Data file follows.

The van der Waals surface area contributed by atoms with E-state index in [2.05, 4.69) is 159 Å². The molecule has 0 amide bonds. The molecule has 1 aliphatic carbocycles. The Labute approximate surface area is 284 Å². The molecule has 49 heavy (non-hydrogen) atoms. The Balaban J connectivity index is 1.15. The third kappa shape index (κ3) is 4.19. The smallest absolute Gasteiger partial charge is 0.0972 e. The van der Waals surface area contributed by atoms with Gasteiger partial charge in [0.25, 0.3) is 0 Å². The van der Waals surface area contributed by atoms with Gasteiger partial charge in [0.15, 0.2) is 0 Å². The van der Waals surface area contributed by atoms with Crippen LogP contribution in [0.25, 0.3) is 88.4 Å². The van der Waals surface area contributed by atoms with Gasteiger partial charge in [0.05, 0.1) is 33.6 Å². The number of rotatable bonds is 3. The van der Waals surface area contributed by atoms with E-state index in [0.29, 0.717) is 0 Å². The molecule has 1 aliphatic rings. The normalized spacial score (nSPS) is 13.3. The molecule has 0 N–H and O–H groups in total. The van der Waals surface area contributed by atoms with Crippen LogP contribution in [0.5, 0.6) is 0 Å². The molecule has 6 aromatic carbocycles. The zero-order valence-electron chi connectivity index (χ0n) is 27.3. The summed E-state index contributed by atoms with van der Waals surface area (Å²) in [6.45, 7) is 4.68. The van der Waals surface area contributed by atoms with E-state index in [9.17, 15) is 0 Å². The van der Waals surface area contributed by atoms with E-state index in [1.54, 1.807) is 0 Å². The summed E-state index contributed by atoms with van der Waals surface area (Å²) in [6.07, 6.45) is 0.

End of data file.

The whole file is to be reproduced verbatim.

The van der Waals surface area contributed by atoms with E-state index in [2.05, 4.69) is 159 Å². The molecule has 0 amide bonds. The molecule has 1 aliphatic carbocycles. The Labute approximate surface area is 284 Å². The molecule has 49 heavy (non-hydrogen) atoms. The Balaban J connectivity index is 1.15. The third kappa shape index (κ3) is 4.19. The smallest absolute Gasteiger partial charge is 0.0972 e. The van der Waals surface area contributed by atoms with Gasteiger partial charge in [0.25, 0.3) is 0 Å². The van der Waals surface area contributed by atoms with Gasteiger partial charge in [0.15, 0.2) is 0 Å². The van der Waals surface area contributed by atoms with Crippen LogP contribution in [0.25, 0.3) is 88.4 Å². The van der Waals surface area contributed by atoms with Gasteiger partial charge in [0.05, 0.1) is 33.6 Å². The number of rotatable bonds is 3. The van der Waals surface area contributed by atoms with E-state index in [0.29, 0.717) is 0 Å². The molecule has 1 aliphatic rings. The normalized spacial score (nSPS) is 13.3. The molecule has 0 N–H and O–H groups in total. The van der Waals surface area contributed by atoms with Crippen LogP contribution in [0.5, 0.6) is 0 Å². The molecule has 6 aromatic carbocycles. The zero-order valence-electron chi connectivity index (χ0n) is 27.3. The summed E-state index contributed by atoms with van der Waals surface area (Å²) in [6.45, 7) is 4.68. The van der Waals surface area contributed by atoms with E-state index in [9.17, 15) is 0 Å². The van der Waals surface area contributed by atoms with E-state index in [1.54, 1.807) is 0 Å². The summed E-state index contributed by atoms with van der Waals surface area (Å²) in [6.07, 6.45) is 0.